ENGLISH LITERATURE III
Learning outcomes of the course unit
The course aims to give students solid general knowledge of the main manifestations of national identity within the literary cultures of the British Isles from the Renaissance to the present, in order to enable them to contextualize literary facts within complex series of literary-historical and cultural events from both diachronic and synchronic perspectives.
During the course students learn to
. know the main authors, works, movements and aesthetic ideas related to the issue of national identity in the cultures of the British Isles from the Renaissance onwards;
. understand and analyze literary texts in the original language characterized by formal, thematic and ideological complexities;
. independently find further information on these topics using both print and digital resources;
. make informed and motivated judgments based on a careful decoding of the text, in relation to complex literary and cultural phenomena;
. communicate and discuss content, analyses and judgments in English, using an appropriate linguistic register, that is one suitable to the lexicon of literary studies, and corresponding to the C1 level;
. apply the skills developed during the course also to complex non-literary texts, offering documented analyses of these texts and justifying interpretations through a careful individuation and examination of textual data.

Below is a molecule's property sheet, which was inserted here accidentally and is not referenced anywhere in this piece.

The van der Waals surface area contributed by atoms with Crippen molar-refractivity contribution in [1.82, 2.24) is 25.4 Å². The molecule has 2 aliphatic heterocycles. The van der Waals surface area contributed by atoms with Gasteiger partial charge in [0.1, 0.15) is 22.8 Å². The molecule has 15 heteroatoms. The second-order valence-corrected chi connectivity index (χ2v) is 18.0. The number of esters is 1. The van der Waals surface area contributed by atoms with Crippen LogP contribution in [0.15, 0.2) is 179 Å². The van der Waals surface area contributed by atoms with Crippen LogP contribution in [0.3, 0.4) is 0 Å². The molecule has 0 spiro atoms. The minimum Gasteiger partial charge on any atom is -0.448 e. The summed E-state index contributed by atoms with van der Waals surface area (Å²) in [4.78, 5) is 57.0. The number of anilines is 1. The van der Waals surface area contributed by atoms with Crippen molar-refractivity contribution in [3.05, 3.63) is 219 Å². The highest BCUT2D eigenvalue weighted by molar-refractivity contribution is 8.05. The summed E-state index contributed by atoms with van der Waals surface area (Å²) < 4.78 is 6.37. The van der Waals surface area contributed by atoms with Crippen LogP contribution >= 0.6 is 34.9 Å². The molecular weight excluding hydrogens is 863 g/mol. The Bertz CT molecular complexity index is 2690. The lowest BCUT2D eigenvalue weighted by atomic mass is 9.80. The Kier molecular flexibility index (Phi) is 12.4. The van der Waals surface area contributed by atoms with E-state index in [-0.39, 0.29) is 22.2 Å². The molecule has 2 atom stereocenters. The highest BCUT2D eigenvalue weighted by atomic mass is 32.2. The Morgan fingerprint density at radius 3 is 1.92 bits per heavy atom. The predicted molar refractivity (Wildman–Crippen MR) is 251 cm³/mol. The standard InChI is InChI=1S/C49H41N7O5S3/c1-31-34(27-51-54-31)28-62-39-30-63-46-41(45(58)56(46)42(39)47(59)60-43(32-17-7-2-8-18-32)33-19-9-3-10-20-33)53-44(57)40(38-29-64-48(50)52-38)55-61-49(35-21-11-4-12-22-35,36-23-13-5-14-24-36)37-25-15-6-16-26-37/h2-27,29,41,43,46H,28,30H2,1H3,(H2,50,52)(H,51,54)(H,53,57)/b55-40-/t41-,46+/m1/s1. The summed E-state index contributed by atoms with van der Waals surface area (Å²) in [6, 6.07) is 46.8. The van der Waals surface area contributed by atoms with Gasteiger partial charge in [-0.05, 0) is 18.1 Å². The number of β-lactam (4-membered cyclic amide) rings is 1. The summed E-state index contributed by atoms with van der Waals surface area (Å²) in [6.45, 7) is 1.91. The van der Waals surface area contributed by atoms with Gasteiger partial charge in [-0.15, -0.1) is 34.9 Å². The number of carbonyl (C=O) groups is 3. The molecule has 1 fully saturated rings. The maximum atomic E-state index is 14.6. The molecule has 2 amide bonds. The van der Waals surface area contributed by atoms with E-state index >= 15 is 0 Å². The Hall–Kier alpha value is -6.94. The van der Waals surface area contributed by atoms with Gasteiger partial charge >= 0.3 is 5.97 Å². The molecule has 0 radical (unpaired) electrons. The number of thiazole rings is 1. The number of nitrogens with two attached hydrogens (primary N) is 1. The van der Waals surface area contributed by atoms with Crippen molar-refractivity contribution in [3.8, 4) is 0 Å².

In order to take the examination, the student will have passed the exam of English Literature Year 2
Course contents summary
The course, taught in English, focuses on the study of authors, works and movements - from the Renaissance to the contemporary period - dealing with the question of national identity. It aims to bring students to examine the emergence, within the field of literary representation, of the different national identities in the British Isles from the early modern period onwards, as well as the development of a shared but problematic Britishness from the eighteenth century onwards. At the same time, the course will consider, through the analysis of texts from different eras, how Britain’s imperial expansion has influenced the formation of these identities. These examinations are complemented by the study of specific literary and cultural movements and periods in the evolution of English-language literature in the British Isles of the Twentieth Century. In the lectures, the introduction of historical and aesthetic contexts regularly accompanies the analysis of texts (in the form of excerpts and in the original language) from a structural, stylistic and thematic-ideological point of view. Students are also expected to read and study novels and plays to be chosen among those listed in the exam syllabus, drawn up by the tutor at the end of the course and made available online.
"Norton Anthology of English Literature" (9th edition) (New York: W.W. Norton) especially with regard to study and analysis texts; and "Manual of English literature and culture", in c. of L.M. Crisafulli and K. Elam (Bologna: Bononia University Press) for literary and cultural history. Further bibliographical references are provided during the course and are indicated in the exam syllabus.